‘Wait Until Dark’ delivers jump-out-of-your-seat moments at DCP

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For 21st Century Media

Two conmen recently released from prison are coerced into helping a mysterious criminal recover a missing doll full of heroin from a Greenwich Village apartment. The mark doesn’t seem so hard. The photographer husband Sam is away; his wife Susy is blind. While one of the conmen (Dan Ferry) pretends to be an old friend of her husband and drops in on the lone Susy, the other (Jay Fletcher) impersonates a police officer. They conspire to get the doll back without resorting to physical intimidation, but when the plot goes awry, the threat of violence becomes all too real.
Though adapted as a film starring Audrey Hepburn and Alan Arkin, “Wait Until Dark,” now playing at DCP Theatre, captures a kind of horror that can best be done on the stage. While I’ve seen a number of thrillers, I’ve rarely if ever felt scared at a live show, as I did in the play’s pitch-black finale. Much of that accomplishment can be traced to Frederick Knott’s fine script and Caris Baliles’s tight direction. This is a play that has to keep a lot of balls in the air at once — from the lighting and quite fine 1960s period set, to the tough guy shenanigans of the conmen.
In a story defined by its deception, Baliles makes the world feel highly credible.

Steve Zanine as Harry Roat and Casey Gerhart as Susy Hendrix in "Wait Until Dark."  Photo by Erin Balies/Courtesy of DCP

Steve Zanine as Harry Roat and Casey Gerhart as Susy Hendrix in “Wait Until Dark.”
Photo by Erin Balies/Courtesy of DCP

Written in a time when so many theater housewives were characterized with bland clichés, “Wait Until Dark” gives us a heroine who is remarkably subtle. She is blind, yet sensing; vulnerable, yet capable and resourceful. Her husband insists she learn to be self-sufficient, yet there is something controlling about his insistence on how she manages the housework and do every task without help that undoubtedly must affect her. Casey Gerhart is excellent in the role, showing a great deal of range as she plays with these ambiguities. When Suzy becomes suddenly frantic over something insignificant or when she fumes at the little girl who lives upstairs, you empathize. Just as importantly, you believe her when she feels her way along the walls, or misses eye contact, because Gerhart’s understated physicality seems so absolutely felt, so distant from the mimicry or slapstick it could have easily become.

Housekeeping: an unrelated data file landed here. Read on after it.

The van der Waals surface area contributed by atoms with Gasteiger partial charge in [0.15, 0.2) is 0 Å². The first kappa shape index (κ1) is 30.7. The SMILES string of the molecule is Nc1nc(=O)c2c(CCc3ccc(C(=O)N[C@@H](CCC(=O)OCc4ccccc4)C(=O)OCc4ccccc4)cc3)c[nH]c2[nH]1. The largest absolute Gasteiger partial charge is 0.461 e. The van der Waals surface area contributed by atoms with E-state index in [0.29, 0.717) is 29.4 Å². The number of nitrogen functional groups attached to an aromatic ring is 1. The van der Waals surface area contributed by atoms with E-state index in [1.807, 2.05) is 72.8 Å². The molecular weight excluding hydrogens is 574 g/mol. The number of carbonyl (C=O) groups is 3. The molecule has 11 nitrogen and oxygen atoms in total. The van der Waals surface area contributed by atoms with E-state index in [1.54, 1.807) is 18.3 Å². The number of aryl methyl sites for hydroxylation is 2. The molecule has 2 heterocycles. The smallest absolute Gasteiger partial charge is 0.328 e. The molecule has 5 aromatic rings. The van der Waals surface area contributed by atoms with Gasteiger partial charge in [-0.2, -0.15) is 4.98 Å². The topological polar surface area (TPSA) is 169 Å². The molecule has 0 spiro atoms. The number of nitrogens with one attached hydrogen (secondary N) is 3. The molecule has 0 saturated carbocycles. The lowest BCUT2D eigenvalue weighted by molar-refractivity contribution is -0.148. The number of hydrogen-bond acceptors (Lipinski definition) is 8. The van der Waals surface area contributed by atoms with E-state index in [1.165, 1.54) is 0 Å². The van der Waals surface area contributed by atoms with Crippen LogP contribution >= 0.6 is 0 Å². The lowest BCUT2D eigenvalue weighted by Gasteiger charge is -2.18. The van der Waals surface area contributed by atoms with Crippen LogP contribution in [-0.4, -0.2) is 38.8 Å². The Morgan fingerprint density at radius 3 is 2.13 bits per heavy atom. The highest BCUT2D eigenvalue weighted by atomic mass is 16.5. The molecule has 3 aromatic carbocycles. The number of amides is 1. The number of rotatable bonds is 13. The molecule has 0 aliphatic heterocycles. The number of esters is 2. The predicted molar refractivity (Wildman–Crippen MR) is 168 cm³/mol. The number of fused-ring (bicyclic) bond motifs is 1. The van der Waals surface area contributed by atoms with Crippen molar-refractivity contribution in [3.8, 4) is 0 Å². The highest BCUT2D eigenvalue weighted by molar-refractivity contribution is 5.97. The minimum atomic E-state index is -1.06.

The supporting cast is also very good. Ferry has an affability that makes his deception seem somehow gentle, while Fletcher provides a comic counterpoint to the otherwise taut action of the show. Rounding out the principals, Steven Zanine gives a chilling turn as the mastermind of the operation.
The technical precision, gripping story, and strong performances make for a killer production. With both jump-out-of-your-seat moments and the slow building tension of a good heist story, “Wait Until Dark” remains unpredictable nearly 50 years after it was first performed.


What: “Wait Until Dark”
Where: DCP Theatre, 795 Ridge Road, Lower Salford.
When: Performances Fridays and Saturdays at 8 p.m.; Sundays at 2 p.m. Now through Nov. 16. Closing weekend performances Thursday, Friday, and Saturday Nov. 20–22 at 8 p.m.
Admission: Tickets are available for $15 at the door or online at www.dcptheatre.com; senior citizens and students are $13, and groups of 10 or more can contact the box office at (215) 234-0966.
Info.: Additional information is available at www.dcptheatre.com.

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